Employee engagement has also improved, and rightly so: the relationship between customer and driver is the fulcrum on which the whole industry rests. You can have all the pretty liveries and social media engagement that you like, but it will all come to nought if poorly motivated and scruffy drivers don’t deliver the service and upset the customers. The importance of a workforce who care about their customers and their colleagues cannot be overstated. In 2017 we celebrate the tenth anniversary of our Top National Bus Driver competition, and delight in the fact that we have found some superb examples of excellence in our winners and finalists over that decade.
It is also true that training and employee engagement spreads more widely than just the frontline staff in the cab. Over the years, the winners of our top operating prizes have had a genuinely different culture; it spreads only through the whole workforce, led by the management team. Supervisors, engineers, drivers, office staff and managers all genuinely working together to deliver the best possible customer service, and taking a genuine pride in all that they do. We see this clearly in the entries themselves, during our mystery traveller checks and the employee interviews we undertake. It really is inspiring to see.
Turning to promotion, we have seen an increasingly high standard of invention and presentation in entries to a whole range of awards. Frequently, the result is impressive; occasionally it has been breathtaking.
The very best schemes offer multi-media approaches to promotion, demonstrating previous lessons learned and bright ideas conceived. The results achieved by the best schemes are clear: brands created and built, perceptions changed and - most important of all - customers won. The judges have certainly had some difficult decisions to make, and the more the years go by, the more difficult they become: decisions have come down to single marks between competing entries, not least in the 2017 judging.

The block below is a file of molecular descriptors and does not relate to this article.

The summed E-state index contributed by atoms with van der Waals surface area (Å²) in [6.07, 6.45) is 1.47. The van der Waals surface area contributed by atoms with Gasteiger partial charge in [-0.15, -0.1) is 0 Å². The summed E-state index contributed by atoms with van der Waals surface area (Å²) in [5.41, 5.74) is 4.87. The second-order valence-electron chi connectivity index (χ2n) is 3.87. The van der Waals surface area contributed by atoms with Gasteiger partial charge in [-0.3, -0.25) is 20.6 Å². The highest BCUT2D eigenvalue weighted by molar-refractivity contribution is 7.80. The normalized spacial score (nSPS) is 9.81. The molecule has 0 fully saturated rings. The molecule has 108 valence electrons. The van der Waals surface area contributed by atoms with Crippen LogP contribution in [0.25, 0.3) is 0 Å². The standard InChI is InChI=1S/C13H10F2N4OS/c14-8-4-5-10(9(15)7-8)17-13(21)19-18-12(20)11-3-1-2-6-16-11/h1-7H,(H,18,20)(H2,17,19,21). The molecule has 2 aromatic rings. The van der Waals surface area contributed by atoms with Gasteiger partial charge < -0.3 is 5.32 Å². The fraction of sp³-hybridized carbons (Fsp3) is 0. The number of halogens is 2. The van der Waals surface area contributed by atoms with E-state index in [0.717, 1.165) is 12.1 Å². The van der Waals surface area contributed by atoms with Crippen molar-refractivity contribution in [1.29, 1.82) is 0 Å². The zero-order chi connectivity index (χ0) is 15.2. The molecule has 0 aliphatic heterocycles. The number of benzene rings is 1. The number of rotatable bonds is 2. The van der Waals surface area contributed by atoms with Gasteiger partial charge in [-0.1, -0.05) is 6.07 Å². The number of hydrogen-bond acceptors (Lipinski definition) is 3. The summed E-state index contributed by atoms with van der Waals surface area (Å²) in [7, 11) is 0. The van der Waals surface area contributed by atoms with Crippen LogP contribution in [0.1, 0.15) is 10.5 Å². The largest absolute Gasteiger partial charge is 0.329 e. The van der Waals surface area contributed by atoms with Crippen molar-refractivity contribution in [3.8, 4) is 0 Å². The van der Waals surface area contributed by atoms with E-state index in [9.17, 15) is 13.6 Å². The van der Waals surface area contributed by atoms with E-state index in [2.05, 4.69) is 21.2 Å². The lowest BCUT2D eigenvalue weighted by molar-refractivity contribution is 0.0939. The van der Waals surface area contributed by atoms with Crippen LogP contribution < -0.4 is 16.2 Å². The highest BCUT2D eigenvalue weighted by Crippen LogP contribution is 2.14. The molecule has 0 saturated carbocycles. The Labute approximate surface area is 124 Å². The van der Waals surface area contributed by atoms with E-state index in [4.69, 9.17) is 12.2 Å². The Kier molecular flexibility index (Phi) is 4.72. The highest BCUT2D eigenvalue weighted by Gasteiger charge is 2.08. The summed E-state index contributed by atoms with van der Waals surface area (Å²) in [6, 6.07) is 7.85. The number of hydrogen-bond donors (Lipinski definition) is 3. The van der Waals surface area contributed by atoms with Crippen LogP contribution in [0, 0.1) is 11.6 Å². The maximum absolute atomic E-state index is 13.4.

There are many challenges ahead – in the evolution of our industry and in the social, economic and environmental backdrop against which we work. But those core skills of customer care, employee engagement and promotional expertise will stand us in good stead.
As a result, the industry is probably better equipped to face the future than it has ever been: we have the experience, enthusiasm, tools, knowledge and techniques.
However, we have one battle to win, against our greatest enemy, congestion. It drives customers away and increases costs, it damages staff morale and therefore risks of driver shortages. Ultimately we all know that if we don’t deliver the service, we don’t stand a chance. There is a political argument to be won, and we need to be much better at presenting our case.
Going back to 1995, it was the need improve the presentation of the industry’s case, and to help win more arguments, that led my colleagues and I to establish this Awards scheme in the first place. Twenty-two years on, the need to keep winning those arguments is still there, and at UK Bus Awards we’re still doing our best to help by telling a good story about the industry and about unstinting efforts of all our people.
In whatever way the industry evolves, we’re certainly planning to be around to recognise and reward the efforts needed to meet the challenges we face. We can only hope that the examples set by our winners will continue to inspire everybody else.
A slightly longer version of an article published in the UK Bus Awards Big Book of Big Winners in December 2017.